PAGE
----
If you want an endless experience of FF-quality content in your average online RPG, that does not feel grindy, than try to find enough people who want to pay subscriptions high enough to pay hundreds or thousands of developers to built the content for you.

There is no ending screen for you? If it feels to grindy, stop playing. Imagine a FF wich ending would not be unlocked by just reaching it, but reaching it under certain conditions. Time limits, level limits. The ending would still be there but you wouldn't reach it so easy. I bet you would claim the game has no ending at all. Same thing. The MMO ending is there if you reach it is another question. What you ask for is cherry picking of content. "Oh that tasted the best, please only server this to me from now on." That's not gonna work with audiences this big, cause taste variies and it changes over time.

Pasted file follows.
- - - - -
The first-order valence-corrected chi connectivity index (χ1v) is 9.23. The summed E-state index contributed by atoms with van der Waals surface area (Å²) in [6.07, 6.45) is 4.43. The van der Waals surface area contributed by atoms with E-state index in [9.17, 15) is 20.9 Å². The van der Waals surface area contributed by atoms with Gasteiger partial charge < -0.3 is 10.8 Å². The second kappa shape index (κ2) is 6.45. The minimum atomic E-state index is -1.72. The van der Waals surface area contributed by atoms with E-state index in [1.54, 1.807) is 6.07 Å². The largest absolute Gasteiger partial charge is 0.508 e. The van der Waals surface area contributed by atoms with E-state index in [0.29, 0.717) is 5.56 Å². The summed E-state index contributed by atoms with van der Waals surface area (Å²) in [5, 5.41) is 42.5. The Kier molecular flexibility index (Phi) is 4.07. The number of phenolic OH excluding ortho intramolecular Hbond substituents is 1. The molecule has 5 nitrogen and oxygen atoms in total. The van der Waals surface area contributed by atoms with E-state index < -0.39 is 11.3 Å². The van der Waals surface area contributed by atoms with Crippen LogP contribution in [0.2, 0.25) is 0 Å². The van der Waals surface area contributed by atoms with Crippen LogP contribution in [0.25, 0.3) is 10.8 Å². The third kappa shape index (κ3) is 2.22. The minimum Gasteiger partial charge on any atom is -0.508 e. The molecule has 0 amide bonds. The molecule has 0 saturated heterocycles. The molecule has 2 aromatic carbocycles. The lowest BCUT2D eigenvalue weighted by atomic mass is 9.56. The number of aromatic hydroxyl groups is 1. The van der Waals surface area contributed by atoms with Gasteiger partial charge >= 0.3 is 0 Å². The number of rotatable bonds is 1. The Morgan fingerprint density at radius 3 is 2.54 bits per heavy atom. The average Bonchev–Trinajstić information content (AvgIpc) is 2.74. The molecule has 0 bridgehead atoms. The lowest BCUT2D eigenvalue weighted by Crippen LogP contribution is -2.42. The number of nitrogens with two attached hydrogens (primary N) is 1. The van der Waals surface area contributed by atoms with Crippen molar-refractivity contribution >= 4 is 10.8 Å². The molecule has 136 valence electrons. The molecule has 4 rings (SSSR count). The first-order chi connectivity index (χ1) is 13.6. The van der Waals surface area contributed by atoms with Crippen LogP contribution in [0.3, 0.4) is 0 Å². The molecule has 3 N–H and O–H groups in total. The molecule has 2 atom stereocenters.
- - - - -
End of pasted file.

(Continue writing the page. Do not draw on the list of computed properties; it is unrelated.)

If you want to entertain this many players for such amounts of playtime you need the grind or you look out for developers who do not charge money for their work.
There is also a distinct possibility that the LotRO developers plan to use the same alternative end-game grind that Warhammer Online plans to use: PvP. There has been talk of a lot more PvP zones being added, like Helm's Deep.

More PvP would be a good solution for Lotro, but I hope they will start with improving The Ettenmoors and NOT add more PvP zones in the next time. That would only split the few players that play PvP at this time.
I guess EVE Online is the exception to this rule. EVE is much more openended, as a player you can be part of the game universe- really take (or lose) control of an area in the game. It is much like a perpetual Command and Conquer game: players grind for raw materials to build new spaceships. The material grind means you need to control a specific area to mine and so on.